Top US Science Priorities for 2021
The survey sample was weighted by gender and academic field to represent the population as closely as possible. The measure of sampling error for questions answered by the full sample is plus or minus 5 percentage points.
We asked scientists to prioritize 22 science and technology topics for attention by the U.S. over the next 12 months.
The following graphs show the top 10 topics overall, followed by the top-ranked issues grouped into three topic areas: science practice, science communication, and science policy.
According to scientists, nine of the 10 top priorities are related to communication with the public and public policy areas.
Among the top 10 issues identified as critical priorities for US-based science and technology, “Enhancing public trust in science” (64%) and “Advancing climate change policy” (61%) are believed as the top priorities for 2021.
A majority of scientists (70%) responded that advancing racial diversity in the scientific workforce should be one of the top science practice priorities for 2021.
When thinking about ways to communicate science to the public, the majority of scientists responded that “Enhancing public trust in science” (64%), “Confronting science denialism” (53%), and “Improving the use of science to inform public policy” (53%) should be top priorities in 2021
With regard to public policy, scientists responded that “Advancing climate change policy” (61%), “Expediting COVID-19 research” (43%), and “Enhancing global competitiveness of US science” (32%), are top priorities for 2021.
This national survey on science, technology and society 2020 events and priorities was conducted by the Center for Science, Technology and Environmental Policy Studies at Arizona State University. The population for the survey represents a random sample of academic scientists (tenured, tenure-track and non-tenure-track) who work in three departments three subfields (biology, civil and environmental engineering, and geography) at 60 randomly selected universities classified as Carnegie designated research extensive (R1) universities in the United States. The online survey was administered in English using Sawtooth Software®. A total of 2,436 individuals were invited to participate in the survey via email invitations with a series of personalized email follow-up reminders. Survey invitations were sent on October 21, 22 and 23. The survey was closed on November 23rd.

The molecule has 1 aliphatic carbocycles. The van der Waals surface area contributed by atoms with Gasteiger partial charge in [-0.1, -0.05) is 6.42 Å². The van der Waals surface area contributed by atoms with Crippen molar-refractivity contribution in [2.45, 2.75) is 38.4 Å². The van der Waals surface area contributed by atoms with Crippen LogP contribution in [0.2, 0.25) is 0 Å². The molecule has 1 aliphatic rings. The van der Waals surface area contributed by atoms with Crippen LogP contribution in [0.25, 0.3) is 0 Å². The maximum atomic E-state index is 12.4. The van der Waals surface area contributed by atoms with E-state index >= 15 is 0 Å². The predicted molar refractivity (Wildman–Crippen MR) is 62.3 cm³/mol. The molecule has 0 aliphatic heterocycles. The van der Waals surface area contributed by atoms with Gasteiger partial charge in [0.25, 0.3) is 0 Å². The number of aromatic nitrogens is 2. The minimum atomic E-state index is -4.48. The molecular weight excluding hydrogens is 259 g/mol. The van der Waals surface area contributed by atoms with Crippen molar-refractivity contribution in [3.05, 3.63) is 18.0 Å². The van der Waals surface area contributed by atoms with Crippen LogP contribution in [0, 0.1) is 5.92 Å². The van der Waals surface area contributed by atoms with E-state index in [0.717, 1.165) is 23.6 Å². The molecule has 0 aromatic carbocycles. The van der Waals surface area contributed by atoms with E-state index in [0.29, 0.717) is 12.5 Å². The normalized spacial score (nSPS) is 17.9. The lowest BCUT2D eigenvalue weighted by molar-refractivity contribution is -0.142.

A total of 451 usable responses were obtained, representing an AAPOR response rate (RR4) of 18.8%. A total of 44 questions were included in the final survey questionnaire. The questionnaire included sections asking about (1) progress that has been made within the U.S. in addressing 22 science and technology topics over the past 12 months; and (2) science and technology topics which should be a priority for the U.S. in 2021. The survey was approved by Institutional Review Boards at Arizona State University and at the University of Illinois at Chicago.